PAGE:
Monday, September 10, 2012

Las Americas Restaurant, San Mateo



This was an unplanned visit. I was actually walking over to CurryUpNow when I noticed this Peruvian restaurant (252 South B Street, 340-1327). Outside of Matsuhisa, I don't think I'd ever had Peruvian food before, so I figured that it'd be worth a try, especially since it was attached to a market too (is it a Latin American thing?).

I had no idea what to order, so I asked the guy what he's best known for, and he recommended the lomo saltado above. At first glance, it looked like some crudely cut thing that one might get from Panda Express, but it tasted nothing of the sort. It was savory and a tad tangy, especially when I dabbled some of that hot green salsa onto it.

Sure, the beef was a bit tough, but I still gobbled it up quickly, washing it down with a chicha morada, which is apparently made from boiling purple corn with cinnamon and fruit. I'll definitely come back here to try out some of the other stuff on the menu.

Sunday, September 09, 2012

Buca di Beppo: Chain or Manly?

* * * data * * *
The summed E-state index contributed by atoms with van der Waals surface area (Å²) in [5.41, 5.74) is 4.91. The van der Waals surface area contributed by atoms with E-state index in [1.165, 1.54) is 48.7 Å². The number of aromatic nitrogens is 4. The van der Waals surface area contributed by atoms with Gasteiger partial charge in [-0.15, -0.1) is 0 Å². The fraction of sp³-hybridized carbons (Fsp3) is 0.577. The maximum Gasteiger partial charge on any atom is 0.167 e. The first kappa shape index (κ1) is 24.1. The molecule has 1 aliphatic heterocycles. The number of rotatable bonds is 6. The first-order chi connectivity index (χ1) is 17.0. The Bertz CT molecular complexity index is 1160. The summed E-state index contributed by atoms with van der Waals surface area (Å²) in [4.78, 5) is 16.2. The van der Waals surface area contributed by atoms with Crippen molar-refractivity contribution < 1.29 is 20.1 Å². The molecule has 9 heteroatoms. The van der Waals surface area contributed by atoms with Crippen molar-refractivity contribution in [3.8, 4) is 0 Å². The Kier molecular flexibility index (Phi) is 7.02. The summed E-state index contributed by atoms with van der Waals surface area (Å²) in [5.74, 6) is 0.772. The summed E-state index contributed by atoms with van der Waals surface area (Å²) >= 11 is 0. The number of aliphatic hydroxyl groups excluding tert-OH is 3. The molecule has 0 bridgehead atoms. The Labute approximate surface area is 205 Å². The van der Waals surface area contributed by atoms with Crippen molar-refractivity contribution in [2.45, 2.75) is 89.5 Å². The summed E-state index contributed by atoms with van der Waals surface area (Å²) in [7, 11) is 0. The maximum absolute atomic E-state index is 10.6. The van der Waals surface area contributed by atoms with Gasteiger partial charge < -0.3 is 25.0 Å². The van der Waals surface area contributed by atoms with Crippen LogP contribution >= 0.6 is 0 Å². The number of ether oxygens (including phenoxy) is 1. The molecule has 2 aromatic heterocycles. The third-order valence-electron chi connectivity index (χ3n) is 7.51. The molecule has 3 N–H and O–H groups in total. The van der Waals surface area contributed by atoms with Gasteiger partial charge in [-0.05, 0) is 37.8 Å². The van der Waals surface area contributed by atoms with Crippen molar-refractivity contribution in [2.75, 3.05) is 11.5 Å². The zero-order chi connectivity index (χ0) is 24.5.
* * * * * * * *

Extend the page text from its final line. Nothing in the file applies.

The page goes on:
Fried Calamari

I can't remember if I've ever been to an outlet of Buca di Beppo, but if I had been there, it was probably close to fifteen years ago. So tonight's visit was effectively the first time for me. And the main selling point of this Italian-American chain is the family-style servings from a gigantic bowl.

I went in with low expectations, and in that sense, those expectations were met. The portions were large, salty, and pretty much what I figured would come out of a commercialized chain restaurant in the US. And yet, somehow I still ate a decent part of it, including that crispy fried calamari above. Admittedly I am curious enough to come back here to try their "famous" spaghetti with meatballs or baked rigatoni that I saw on the menu.

Then again, if I really wanted this kind of stuff again, I'd rather go somewhere like Original Joe's, which incidentally I just discovered was listed by Men's Health magazine as one of the "manliest" restaurants in America. And if I had to go to a chain, I suppose that one could do much worse (think: Olive Garden). One of these days, I'm sure that somehow I'll end up at an outlet of Romano's or Maggiano's too.

Chili Peppers from In-N-Out Burger